Find Agriculture expertise in Malawi
Agriculture is fundamental to the economy and livelihood of Malawi, with around 11 million people engaged in subsistence farming (2012). Agricultural yield is vital to the country, as agriculture, forestry and fisheries contribute 30% of GDP and account for 90% of exports (2010). Only around a third of land is suitable for cultivation due to the mountains, forests and rough pastures, yet, taking all aspects into account, agricultural land constitutes 59.1% of total land area (2009). The majority of the people farm on a small scale although there is also a substantial commercial farming sector. Small-scale farmers usually have less than a hectare of land, and are limited by declining soil fertility and limited access to credit services.
The main cash crops are coffee, cotton, tea and tobacco. Other produce includes sugar cane, rubber, macadamia nuts, soya, rice and maize, the country’s staple food. The government has subsidised improved seed varieties and fertiliser since 2005, which resulted in several years of surplus maize production. Animals are not farmed on a large scale. The commercial farming sector is largely concentrated on large estates in the south and around Lilongwe, and focus on tobacco production. Tobacco alone accounts for more than 60% of export earnings and takes up around 4% of farmland, generating US$874,904,000 in 2010. The liberalisation of the industry in the 1990s saw steady increases in profits for growers, alongside a significant growth in smallholder tobacco production, placing Malawi at the forefront of tobacco production at a global level. The next most important cash crop is tea, which brought in US$120,878,000 in 2010, retaining Malawi’s position as the second largest producer in Africa. The country’s main export destination is South Africa, followed by Egypt, Zimbabwe, the United States, the Netherlands and Germany. The Ministry of Agriculture and Food Security is responsible for agriculture at a federal level.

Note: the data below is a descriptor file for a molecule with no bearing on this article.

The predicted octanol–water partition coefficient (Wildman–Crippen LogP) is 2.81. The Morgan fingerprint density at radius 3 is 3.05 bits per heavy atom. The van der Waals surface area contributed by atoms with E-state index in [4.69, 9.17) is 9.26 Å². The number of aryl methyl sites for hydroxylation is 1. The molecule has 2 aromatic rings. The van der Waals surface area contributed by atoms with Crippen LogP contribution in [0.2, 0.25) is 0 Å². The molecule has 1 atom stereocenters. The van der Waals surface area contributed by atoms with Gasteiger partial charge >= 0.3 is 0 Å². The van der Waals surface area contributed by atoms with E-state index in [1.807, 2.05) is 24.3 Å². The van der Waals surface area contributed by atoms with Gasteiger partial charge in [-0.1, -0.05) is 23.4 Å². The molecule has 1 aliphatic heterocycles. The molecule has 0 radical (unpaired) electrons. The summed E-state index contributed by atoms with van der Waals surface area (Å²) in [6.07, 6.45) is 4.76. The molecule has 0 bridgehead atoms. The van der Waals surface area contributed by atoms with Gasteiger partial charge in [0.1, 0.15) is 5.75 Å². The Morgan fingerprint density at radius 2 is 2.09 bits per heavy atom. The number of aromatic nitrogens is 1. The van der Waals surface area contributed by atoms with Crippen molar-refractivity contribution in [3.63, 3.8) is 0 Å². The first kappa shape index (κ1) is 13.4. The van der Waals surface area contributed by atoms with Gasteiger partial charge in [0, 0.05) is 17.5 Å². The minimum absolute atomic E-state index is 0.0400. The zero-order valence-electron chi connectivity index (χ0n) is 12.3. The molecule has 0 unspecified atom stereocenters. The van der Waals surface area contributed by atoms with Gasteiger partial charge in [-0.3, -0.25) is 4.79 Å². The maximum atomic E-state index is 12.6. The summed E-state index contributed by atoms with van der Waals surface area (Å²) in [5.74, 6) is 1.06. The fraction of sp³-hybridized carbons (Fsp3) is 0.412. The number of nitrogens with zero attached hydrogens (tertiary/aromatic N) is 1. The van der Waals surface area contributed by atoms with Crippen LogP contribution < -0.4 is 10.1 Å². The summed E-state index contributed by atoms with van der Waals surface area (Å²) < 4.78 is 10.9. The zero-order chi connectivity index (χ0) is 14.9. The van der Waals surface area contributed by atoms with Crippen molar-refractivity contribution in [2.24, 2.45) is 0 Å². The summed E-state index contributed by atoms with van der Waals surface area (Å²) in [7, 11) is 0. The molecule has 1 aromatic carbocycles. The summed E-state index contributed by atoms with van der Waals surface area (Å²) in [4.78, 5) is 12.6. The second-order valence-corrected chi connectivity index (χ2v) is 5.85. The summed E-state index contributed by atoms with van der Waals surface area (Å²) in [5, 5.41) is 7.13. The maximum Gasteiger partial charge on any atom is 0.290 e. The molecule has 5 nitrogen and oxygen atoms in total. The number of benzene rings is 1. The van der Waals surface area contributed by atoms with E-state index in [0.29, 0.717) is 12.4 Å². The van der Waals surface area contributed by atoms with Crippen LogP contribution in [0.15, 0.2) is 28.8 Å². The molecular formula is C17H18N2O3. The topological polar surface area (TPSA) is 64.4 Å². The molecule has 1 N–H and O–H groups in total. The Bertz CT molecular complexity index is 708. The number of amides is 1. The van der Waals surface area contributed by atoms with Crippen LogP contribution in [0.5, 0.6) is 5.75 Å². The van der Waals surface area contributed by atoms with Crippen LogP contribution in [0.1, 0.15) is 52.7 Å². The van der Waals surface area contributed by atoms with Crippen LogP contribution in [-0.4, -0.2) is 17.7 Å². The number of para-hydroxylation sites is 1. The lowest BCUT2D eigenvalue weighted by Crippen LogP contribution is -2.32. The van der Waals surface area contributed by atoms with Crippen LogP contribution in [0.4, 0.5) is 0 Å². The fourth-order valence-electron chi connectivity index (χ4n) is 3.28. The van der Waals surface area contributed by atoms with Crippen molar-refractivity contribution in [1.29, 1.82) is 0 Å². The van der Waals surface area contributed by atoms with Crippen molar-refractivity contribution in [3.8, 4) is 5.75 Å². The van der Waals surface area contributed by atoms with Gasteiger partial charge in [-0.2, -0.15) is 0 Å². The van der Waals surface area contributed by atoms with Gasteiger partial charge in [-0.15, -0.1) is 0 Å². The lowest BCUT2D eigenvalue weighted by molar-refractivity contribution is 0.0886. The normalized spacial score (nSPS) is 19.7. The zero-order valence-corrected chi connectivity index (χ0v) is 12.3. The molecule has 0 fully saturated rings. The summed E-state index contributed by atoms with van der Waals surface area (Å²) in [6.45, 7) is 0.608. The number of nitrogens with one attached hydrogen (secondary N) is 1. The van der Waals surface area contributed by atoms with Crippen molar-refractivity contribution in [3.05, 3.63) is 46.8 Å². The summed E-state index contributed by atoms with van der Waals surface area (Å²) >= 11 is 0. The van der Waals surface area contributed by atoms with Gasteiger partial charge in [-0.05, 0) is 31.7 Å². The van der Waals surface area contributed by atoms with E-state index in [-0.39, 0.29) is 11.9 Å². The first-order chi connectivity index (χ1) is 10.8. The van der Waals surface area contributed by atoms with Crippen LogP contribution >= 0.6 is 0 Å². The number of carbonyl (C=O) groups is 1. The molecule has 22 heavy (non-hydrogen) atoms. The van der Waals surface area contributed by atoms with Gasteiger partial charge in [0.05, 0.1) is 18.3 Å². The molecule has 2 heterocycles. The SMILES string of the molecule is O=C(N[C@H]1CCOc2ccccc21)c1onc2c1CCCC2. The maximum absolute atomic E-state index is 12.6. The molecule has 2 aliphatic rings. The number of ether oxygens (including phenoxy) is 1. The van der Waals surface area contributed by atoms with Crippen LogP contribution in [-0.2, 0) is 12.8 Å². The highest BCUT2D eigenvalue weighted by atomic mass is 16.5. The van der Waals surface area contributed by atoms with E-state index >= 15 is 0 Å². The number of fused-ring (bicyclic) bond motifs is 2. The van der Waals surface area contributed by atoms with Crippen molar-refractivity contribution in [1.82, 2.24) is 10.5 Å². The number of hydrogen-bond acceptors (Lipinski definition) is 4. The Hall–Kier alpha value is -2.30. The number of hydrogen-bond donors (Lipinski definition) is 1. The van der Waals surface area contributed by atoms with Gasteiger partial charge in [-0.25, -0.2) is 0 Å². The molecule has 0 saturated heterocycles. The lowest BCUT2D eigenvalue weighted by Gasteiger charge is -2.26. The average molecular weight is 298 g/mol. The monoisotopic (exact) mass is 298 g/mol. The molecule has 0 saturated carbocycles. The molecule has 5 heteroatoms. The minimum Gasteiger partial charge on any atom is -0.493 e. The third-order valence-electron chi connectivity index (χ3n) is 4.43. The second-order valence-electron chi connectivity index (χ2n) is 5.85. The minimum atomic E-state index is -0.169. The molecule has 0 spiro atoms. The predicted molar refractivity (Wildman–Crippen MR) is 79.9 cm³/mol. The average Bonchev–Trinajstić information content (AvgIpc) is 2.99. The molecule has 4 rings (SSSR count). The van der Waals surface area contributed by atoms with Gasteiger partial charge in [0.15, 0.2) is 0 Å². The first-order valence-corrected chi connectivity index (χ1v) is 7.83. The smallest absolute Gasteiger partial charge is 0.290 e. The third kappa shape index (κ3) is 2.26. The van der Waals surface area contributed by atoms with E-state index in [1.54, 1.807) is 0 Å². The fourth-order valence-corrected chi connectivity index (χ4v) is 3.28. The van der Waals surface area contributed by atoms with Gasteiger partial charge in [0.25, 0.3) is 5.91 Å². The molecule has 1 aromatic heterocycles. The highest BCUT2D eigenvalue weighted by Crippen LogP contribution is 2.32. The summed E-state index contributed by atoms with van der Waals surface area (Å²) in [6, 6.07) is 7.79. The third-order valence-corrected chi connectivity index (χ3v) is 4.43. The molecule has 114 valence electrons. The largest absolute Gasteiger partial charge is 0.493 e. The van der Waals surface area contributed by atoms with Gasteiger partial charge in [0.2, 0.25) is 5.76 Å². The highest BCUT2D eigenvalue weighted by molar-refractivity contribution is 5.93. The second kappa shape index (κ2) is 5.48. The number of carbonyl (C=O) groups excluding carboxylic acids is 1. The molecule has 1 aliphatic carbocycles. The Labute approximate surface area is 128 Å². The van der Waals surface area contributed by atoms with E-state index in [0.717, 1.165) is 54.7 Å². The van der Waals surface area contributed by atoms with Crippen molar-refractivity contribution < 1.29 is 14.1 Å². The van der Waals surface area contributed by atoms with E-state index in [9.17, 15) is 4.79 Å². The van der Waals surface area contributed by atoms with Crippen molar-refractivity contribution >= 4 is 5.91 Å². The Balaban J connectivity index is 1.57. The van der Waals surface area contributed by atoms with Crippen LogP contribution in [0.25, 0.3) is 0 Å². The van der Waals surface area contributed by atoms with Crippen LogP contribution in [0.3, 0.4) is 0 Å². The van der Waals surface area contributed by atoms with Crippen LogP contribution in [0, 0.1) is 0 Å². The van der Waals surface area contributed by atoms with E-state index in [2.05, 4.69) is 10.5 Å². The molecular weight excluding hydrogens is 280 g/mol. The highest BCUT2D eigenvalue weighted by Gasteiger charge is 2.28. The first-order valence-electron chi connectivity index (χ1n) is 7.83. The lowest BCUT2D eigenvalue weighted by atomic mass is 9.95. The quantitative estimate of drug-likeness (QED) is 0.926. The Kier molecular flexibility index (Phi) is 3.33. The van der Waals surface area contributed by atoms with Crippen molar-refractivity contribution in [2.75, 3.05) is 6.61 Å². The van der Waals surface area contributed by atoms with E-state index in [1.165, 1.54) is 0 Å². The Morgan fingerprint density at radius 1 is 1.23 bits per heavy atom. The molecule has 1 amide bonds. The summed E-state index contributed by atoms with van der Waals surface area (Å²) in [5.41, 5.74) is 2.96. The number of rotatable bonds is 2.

In the World Economic Forum’s Global Competitiveness Report (2012-13) Malawi placed 109th in the world in terms of its balanced agricultural policy costs, with a value of 3.5 out of 7, below the world mean of 3.9.
The tobacco industry, key to the agricultural sector, faces problems of overproduction, which are being tackled by the government through the introduction of a quota system to regulate production, increase quality and reduce supply. The state and other players in the industry are increasingly looking to diversify away from tobacco, protecting the country’s biodiversity at the same time. The government has put efforts into encouraging cotton production, whilst the European Union is supporting production of sugarcane and coffee and the United States Agency for International Development (USAID) is encouraging honey production.
The Greenbelt initiative in the country is working to irrigate 1 million hectares of land within 20km of the country’s three lakes and 13 rivers, in order to reduce farmers’ dependence on rain-fed agriculture and vulnerability to drought. The initiative has encouraged some farmers to group together, use organic manure, construct ridges to collect rain water and adopt improved plant spacing.